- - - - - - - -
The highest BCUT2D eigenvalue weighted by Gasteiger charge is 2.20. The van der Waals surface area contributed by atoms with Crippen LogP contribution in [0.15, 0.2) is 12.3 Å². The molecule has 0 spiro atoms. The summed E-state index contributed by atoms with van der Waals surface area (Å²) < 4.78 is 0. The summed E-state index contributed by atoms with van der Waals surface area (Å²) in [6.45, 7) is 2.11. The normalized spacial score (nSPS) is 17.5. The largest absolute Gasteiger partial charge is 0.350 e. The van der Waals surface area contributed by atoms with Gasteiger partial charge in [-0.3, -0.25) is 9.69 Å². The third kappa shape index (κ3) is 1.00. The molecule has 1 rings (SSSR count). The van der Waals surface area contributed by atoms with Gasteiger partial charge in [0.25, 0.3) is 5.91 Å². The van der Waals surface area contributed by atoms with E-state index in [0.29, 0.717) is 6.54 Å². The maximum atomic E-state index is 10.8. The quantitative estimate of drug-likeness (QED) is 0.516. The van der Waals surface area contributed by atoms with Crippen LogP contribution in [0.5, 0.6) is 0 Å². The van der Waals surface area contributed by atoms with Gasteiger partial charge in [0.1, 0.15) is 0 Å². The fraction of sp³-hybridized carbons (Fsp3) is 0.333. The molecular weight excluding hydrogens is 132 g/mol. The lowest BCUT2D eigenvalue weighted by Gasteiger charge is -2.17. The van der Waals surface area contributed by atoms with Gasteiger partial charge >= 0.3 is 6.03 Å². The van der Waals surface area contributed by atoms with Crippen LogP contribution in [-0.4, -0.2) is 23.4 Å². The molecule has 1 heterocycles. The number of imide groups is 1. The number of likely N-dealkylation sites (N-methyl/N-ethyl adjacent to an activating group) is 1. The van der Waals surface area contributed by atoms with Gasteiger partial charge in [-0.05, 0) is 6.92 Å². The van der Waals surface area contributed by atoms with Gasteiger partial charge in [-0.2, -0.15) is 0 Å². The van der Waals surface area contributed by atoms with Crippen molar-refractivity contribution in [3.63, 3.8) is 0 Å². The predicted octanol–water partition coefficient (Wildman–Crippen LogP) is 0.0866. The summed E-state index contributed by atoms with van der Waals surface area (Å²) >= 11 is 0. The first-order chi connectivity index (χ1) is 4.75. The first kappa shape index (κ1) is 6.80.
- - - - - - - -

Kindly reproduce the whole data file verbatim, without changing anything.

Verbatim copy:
The highest BCUT2D eigenvalue weighted by Gasteiger charge is 2.20. The van der Waals surface area contributed by atoms with Crippen LogP contribution in [0.15, 0.2) is 12.3 Å². The molecule has 0 spiro atoms. The summed E-state index contributed by atoms with van der Waals surface area (Å²) < 4.78 is 0. The summed E-state index contributed by atoms with van der Waals surface area (Å²) in [6.45, 7) is 2.11. The normalized spacial score (nSPS) is 17.5. The largest absolute Gasteiger partial charge is 0.350 e. The van der Waals surface area contributed by atoms with Gasteiger partial charge in [-0.3, -0.25) is 9.69 Å². The third kappa shape index (κ3) is 1.00. The molecule has 1 rings (SSSR count). The van der Waals surface area contributed by atoms with Gasteiger partial charge in [0.25, 0.3) is 5.91 Å². The van der Waals surface area contributed by atoms with E-state index in [0.29, 0.717) is 6.54 Å². The maximum atomic E-state index is 10.8. The quantitative estimate of drug-likeness (QED) is 0.516. The van der Waals surface area contributed by atoms with Crippen LogP contribution in [0.5, 0.6) is 0 Å². The van der Waals surface area contributed by atoms with Gasteiger partial charge in [0.1, 0.15) is 0 Å². The fraction of sp³-hybridized carbons (Fsp3) is 0.333. The molecular weight excluding hydrogens is 132 g/mol. The lowest BCUT2D eigenvalue weighted by Gasteiger charge is -2.17. The van der Waals surface area contributed by atoms with Gasteiger partial charge >= 0.3 is 6.03 Å². The van der Waals surface area contributed by atoms with Crippen LogP contribution in [-0.4, -0.2) is 23.4 Å². The molecule has 1 heterocycles. The number of imide groups is 1. The number of likely N-dealkylation sites (N-methyl/N-ethyl adjacent to an activating group) is 1. The van der Waals surface area contributed by atoms with Gasteiger partial charge in [-0.05, 0) is 6.92 Å². The van der Waals surface area contributed by atoms with Gasteiger partial charge in [-0.2, -0.15) is 0 Å². The van der Waals surface area contributed by atoms with Crippen molar-refractivity contribution in [3.63, 3.8) is 0 Å². The predicted octanol–water partition coefficient (Wildman–Crippen LogP) is 0.0866. The summed E-state index contributed by atoms with van der Waals surface area (Å²) >= 11 is 0. The first-order chi connectivity index (χ1) is 4.75. The first kappa shape index (κ1) is 6.80.